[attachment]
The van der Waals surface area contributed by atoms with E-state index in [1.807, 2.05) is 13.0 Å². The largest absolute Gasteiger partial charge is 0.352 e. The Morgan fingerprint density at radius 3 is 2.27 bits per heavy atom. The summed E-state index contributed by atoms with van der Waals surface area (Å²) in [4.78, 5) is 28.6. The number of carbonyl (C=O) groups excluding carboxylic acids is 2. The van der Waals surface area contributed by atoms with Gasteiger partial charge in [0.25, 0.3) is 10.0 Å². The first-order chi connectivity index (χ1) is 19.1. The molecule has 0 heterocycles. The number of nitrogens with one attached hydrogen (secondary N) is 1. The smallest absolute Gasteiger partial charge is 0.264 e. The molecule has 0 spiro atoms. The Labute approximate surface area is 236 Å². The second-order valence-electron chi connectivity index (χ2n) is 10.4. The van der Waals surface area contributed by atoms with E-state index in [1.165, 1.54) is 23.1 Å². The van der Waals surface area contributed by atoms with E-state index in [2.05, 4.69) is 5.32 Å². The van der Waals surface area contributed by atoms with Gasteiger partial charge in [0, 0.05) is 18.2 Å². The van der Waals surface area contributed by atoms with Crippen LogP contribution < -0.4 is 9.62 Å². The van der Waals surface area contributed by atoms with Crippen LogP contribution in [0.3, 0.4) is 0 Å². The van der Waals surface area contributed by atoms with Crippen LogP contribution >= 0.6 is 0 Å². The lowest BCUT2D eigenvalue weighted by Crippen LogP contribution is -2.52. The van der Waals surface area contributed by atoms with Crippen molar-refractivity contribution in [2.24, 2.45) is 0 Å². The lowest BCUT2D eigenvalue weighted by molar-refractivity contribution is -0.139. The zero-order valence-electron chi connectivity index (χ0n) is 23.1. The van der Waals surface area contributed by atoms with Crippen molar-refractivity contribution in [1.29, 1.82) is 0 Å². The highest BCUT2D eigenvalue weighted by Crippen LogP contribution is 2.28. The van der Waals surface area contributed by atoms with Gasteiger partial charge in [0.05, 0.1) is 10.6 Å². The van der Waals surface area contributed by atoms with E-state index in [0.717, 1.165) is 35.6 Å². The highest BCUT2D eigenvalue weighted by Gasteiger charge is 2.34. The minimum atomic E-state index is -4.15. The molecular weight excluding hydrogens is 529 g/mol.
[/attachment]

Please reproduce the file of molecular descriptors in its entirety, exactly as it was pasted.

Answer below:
The van der Waals surface area contributed by atoms with E-state index in [1.807, 2.05) is 13.0 Å². The largest absolute Gasteiger partial charge is 0.352 e. The Morgan fingerprint density at radius 3 is 2.27 bits per heavy atom. The summed E-state index contributed by atoms with van der Waals surface area (Å²) in [4.78, 5) is 28.6. The number of carbonyl (C=O) groups excluding carboxylic acids is 2. The van der Waals surface area contributed by atoms with Gasteiger partial charge in [0.25, 0.3) is 10.0 Å². The first-order chi connectivity index (χ1) is 19.1. The molecule has 0 heterocycles. The number of nitrogens with one attached hydrogen (secondary N) is 1. The smallest absolute Gasteiger partial charge is 0.264 e. The molecule has 0 spiro atoms. The Labute approximate surface area is 236 Å². The second-order valence-electron chi connectivity index (χ2n) is 10.4. The van der Waals surface area contributed by atoms with E-state index in [1.165, 1.54) is 23.1 Å². The van der Waals surface area contributed by atoms with E-state index in [2.05, 4.69) is 5.32 Å². The van der Waals surface area contributed by atoms with Gasteiger partial charge in [0, 0.05) is 18.2 Å². The van der Waals surface area contributed by atoms with Crippen LogP contribution < -0.4 is 9.62 Å². The van der Waals surface area contributed by atoms with Crippen LogP contribution in [0.3, 0.4) is 0 Å². The van der Waals surface area contributed by atoms with Crippen LogP contribution >= 0.6 is 0 Å². The lowest BCUT2D eigenvalue weighted by Crippen LogP contribution is -2.52. The van der Waals surface area contributed by atoms with Crippen molar-refractivity contribution in [2.24, 2.45) is 0 Å². The lowest BCUT2D eigenvalue weighted by molar-refractivity contribution is -0.139. The zero-order valence-electron chi connectivity index (χ0n) is 23.1. The van der Waals surface area contributed by atoms with Crippen molar-refractivity contribution in [1.29, 1.82) is 0 Å². The highest BCUT2D eigenvalue weighted by Crippen LogP contribution is 2.28. The van der Waals surface area contributed by atoms with Gasteiger partial charge in [0.05, 0.1) is 10.6 Å². The van der Waals surface area contributed by atoms with E-state index in [0.717, 1.165) is 35.6 Å². The highest BCUT2D eigenvalue weighted by Gasteiger charge is 2.34. The minimum atomic E-state index is -4.15. The molecular weight excluding hydrogens is 529 g/mol.